It's 3 a.m., do you know where you baby is? Of course you do, he's right there, attached to your lap. Meanwhile, you're not sure what day it is, where your pants are, or if you remembered to turn on the coffee pot before going to bed. You're exhausted and you kind of want to poke your partner in the back for having the ability to sleep through these feedings. But really, when should a baby stop night feedings? Because you can't possibly live through this forever.
This is one of those subjects that tends to get pediatricians' backs up. Between Ferber, Weissbluth, and Sears, it's hard to get a straight answer as to when your baby can and should stop waking in the middle of the night for a feeding. Doctors like Ferber argue that the earlier you get your child to sleep through the night, the happier they'll be, whereas Weissbluth basically allows for night feedings for almost the entirety of the first year. The differences are mind boggling.
Expert on sleep and pediatrician Dr. Craig Canapari of Yale-New Haven Children’s Hospital has a nice, middle of the ground guideline for parents that doesn't set you up for failure. He wrote that "after six to nine months, most children don’t need calories at night. If you are feeding your child multiple times at night, you need to stop it so both you and she can sleep better."
The one thing most pediatricians seem to agree upon is that formula fed babies and breastfed babies will stop eating at night at different rates. North River Pediatrics advised that "most formula-fed babies give up night feedings by 4 months of age." However, they noted that breastfed babies might take longer to wean off the night feedings. They suggested that a way to move this process along is to "make middle-of-the-night feedings brief and boring compared to daytime feedings. Don't turn on the lights or talk to your child. Feed him rather quickly."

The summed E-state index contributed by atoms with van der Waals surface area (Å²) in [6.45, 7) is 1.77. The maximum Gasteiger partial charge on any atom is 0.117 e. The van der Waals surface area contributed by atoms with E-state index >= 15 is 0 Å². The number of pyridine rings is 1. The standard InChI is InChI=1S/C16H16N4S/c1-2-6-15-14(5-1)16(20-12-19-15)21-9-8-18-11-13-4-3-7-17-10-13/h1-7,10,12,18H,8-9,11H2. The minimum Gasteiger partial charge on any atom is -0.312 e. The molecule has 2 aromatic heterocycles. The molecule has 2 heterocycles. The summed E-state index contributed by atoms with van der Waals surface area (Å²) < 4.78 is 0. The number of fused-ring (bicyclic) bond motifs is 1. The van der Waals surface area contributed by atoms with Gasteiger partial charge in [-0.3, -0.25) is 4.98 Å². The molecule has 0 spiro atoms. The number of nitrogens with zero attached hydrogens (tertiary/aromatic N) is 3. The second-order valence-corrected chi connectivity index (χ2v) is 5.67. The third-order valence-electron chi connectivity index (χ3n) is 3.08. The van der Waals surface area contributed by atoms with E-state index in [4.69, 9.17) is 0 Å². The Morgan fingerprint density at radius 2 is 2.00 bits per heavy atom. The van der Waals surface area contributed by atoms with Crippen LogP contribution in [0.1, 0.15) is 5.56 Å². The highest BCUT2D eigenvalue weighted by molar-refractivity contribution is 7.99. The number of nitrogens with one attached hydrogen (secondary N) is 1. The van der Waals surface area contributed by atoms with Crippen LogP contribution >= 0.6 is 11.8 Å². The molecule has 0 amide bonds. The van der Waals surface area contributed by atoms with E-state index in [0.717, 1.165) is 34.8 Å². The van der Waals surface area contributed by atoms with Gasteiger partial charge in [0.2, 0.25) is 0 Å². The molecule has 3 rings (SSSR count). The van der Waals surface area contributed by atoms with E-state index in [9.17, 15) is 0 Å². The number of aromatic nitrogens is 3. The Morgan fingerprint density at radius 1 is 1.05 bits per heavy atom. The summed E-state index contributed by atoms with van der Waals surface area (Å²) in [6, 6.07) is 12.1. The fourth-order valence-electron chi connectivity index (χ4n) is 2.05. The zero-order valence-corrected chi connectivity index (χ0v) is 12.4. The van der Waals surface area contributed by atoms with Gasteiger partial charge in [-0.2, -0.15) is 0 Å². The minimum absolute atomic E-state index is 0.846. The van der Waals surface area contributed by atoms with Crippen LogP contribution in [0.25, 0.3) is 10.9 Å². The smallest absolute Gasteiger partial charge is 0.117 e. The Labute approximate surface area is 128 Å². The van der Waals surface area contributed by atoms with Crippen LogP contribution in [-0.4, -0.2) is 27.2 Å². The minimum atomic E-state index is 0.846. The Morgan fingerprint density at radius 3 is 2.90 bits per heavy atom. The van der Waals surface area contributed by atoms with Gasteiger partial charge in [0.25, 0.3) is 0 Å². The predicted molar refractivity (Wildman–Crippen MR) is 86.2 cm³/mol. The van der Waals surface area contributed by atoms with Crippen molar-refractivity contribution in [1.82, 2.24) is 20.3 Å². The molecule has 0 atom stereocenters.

When my son was still waking several times per night at 8 months, my pediatrician suggested the same thing. She called it "express line nursing." No extra coos or cuddles. No 3 a.m. Mommy and me bonding. Just boob out, mouth on, burp, and goodnight. Thankfully, it seemed to work. My son went from nursing every three hours around the clock, to every two or two and a half hours during the day, and sleeping the whole night through. Believe me when I tell you we were both much better for it. Not only that, but it seemed to improve my milk supply during the day, leaving my baby happier and more satisfied after each feeding.
For the most part, babies make their own rules when it comes to the night feeding game. As to when should a baby stop night feedings, Jennifer Shu, M.D told Care.com in an interview that babies are on no one's schedule, and unless you're planning to sleep train your little one, be prepared. Forewarned is forearmed. She said, "About 50 percent of 4-month-old babies will sleep 'through the night,' from about 10 p.m. to 6 a.m., but a good number will also have at least one feeding per night for most of the first year."
A year does feel like a long time, but remember, it's not going to be around the clock like it was in the beginning. In fact, the American Academy of Pediatrics wrote in their book Sleep that "in any case, a nourished baby does not need night feeding after the first four months." That doesn't mean you won't feed your baby at 10 p.m. and again at 5 a.m., it's just eliminating those middle of the night trips.
If you find yourself utterly exhausted and ready for a good night's rest, talk to your pediatrician and discuss dropping those late night trips to the crib. It might be the best thing for both you and your baby.